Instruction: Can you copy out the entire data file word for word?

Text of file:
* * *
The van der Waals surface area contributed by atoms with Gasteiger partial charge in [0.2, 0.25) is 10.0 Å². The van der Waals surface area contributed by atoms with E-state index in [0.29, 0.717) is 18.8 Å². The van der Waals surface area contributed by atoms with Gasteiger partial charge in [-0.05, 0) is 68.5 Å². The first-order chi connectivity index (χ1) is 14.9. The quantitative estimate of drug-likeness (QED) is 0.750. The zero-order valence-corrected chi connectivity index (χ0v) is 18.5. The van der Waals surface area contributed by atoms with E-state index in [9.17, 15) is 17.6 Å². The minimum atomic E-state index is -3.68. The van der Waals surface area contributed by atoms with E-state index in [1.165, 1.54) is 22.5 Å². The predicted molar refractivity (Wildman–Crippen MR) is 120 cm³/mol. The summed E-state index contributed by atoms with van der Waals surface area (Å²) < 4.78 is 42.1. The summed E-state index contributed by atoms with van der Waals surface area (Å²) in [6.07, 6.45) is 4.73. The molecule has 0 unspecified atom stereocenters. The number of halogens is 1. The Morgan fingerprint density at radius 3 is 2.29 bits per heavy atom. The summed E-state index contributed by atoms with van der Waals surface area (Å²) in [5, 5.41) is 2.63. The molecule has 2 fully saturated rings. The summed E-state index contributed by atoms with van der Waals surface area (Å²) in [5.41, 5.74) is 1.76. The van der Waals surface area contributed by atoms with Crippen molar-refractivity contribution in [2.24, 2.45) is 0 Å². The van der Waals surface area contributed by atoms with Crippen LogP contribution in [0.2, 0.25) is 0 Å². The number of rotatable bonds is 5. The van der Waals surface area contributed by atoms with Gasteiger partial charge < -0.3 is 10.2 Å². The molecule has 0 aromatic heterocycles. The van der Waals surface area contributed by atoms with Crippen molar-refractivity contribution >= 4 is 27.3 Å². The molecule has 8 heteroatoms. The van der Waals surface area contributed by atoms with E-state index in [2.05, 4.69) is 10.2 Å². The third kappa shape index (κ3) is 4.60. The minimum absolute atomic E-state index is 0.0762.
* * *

The van der Waals surface area contributed by atoms with Gasteiger partial charge in [0.2, 0.25) is 10.0 Å². The van der Waals surface area contributed by atoms with E-state index in [0.29, 0.717) is 18.8 Å². The van der Waals surface area contributed by atoms with Gasteiger partial charge in [-0.05, 0) is 68.5 Å². The first-order chi connectivity index (χ1) is 14.9. The quantitative estimate of drug-likeness (QED) is 0.750. The zero-order valence-corrected chi connectivity index (χ0v) is 18.5. The van der Waals surface area contributed by atoms with E-state index in [9.17, 15) is 17.6 Å². The minimum atomic E-state index is -3.68. The van der Waals surface area contributed by atoms with E-state index in [1.165, 1.54) is 22.5 Å². The predicted molar refractivity (Wildman–Crippen MR) is 120 cm³/mol. The summed E-state index contributed by atoms with van der Waals surface area (Å²) < 4.78 is 42.1. The summed E-state index contributed by atoms with van der Waals surface area (Å²) in [6.07, 6.45) is 4.73. The molecule has 0 unspecified atom stereocenters. The number of halogens is 1. The Morgan fingerprint density at radius 3 is 2.29 bits per heavy atom. The summed E-state index contributed by atoms with van der Waals surface area (Å²) in [5, 5.41) is 2.63. The molecule has 2 fully saturated rings. The summed E-state index contributed by atoms with van der Waals surface area (Å²) in [5.41, 5.74) is 1.76. The van der Waals surface area contributed by atoms with Crippen molar-refractivity contribution in [2.24, 2.45) is 0 Å². The van der Waals surface area contributed by atoms with Crippen LogP contribution in [0.2, 0.25) is 0 Å². The number of rotatable bonds is 5. The van der Waals surface area contributed by atoms with Gasteiger partial charge < -0.3 is 10.2 Å². The molecule has 0 aromatic heterocycles. The van der Waals surface area contributed by atoms with Crippen molar-refractivity contribution >= 4 is 27.3 Å². The molecule has 8 heteroatoms. The van der Waals surface area contributed by atoms with E-state index in [2.05, 4.69) is 10.2 Å². The third kappa shape index (κ3) is 4.60. The minimum absolute atomic E-state index is 0.0762.